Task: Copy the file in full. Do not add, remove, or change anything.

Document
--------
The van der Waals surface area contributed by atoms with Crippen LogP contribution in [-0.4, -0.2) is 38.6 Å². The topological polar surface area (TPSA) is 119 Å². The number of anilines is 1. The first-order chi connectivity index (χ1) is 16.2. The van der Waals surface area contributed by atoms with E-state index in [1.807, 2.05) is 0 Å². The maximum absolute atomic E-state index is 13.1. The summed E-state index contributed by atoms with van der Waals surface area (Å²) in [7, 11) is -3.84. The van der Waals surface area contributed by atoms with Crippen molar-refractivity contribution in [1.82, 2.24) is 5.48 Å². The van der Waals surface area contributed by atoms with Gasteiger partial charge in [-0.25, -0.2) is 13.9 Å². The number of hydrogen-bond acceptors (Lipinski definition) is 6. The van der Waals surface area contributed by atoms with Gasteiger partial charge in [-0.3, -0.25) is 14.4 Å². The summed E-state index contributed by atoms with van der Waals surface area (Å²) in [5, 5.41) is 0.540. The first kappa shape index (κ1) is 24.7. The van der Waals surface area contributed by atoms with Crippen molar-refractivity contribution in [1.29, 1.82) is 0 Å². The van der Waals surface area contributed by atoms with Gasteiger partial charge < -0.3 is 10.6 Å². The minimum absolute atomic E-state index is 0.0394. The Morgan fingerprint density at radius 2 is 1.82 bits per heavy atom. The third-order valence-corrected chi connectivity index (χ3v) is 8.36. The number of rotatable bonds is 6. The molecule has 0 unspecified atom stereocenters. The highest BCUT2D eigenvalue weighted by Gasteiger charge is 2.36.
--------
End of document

The van der Waals surface area contributed by atoms with Crippen LogP contribution in [-0.4, -0.2) is 38.6 Å². The topological polar surface area (TPSA) is 119 Å². The number of anilines is 1. The first-order chi connectivity index (χ1) is 16.2. The van der Waals surface area contributed by atoms with E-state index in [1.807, 2.05) is 0 Å². The maximum absolute atomic E-state index is 13.1. The summed E-state index contributed by atoms with van der Waals surface area (Å²) in [7, 11) is -3.84. The van der Waals surface area contributed by atoms with Crippen molar-refractivity contribution in [1.82, 2.24) is 5.48 Å². The van der Waals surface area contributed by atoms with Gasteiger partial charge in [-0.25, -0.2) is 13.9 Å². The number of hydrogen-bond acceptors (Lipinski definition) is 6. The van der Waals surface area contributed by atoms with Gasteiger partial charge in [-0.3, -0.25) is 14.4 Å². The summed E-state index contributed by atoms with van der Waals surface area (Å²) in [5, 5.41) is 0.540. The first kappa shape index (κ1) is 24.7. The van der Waals surface area contributed by atoms with Crippen molar-refractivity contribution in [1.29, 1.82) is 0 Å². The van der Waals surface area contributed by atoms with Gasteiger partial charge < -0.3 is 10.6 Å². The minimum absolute atomic E-state index is 0.0394. The Morgan fingerprint density at radius 2 is 1.82 bits per heavy atom. The third-order valence-corrected chi connectivity index (χ3v) is 8.36. The number of rotatable bonds is 6. The molecule has 0 unspecified atom stereocenters. The highest BCUT2D eigenvalue weighted by Gasteiger charge is 2.36.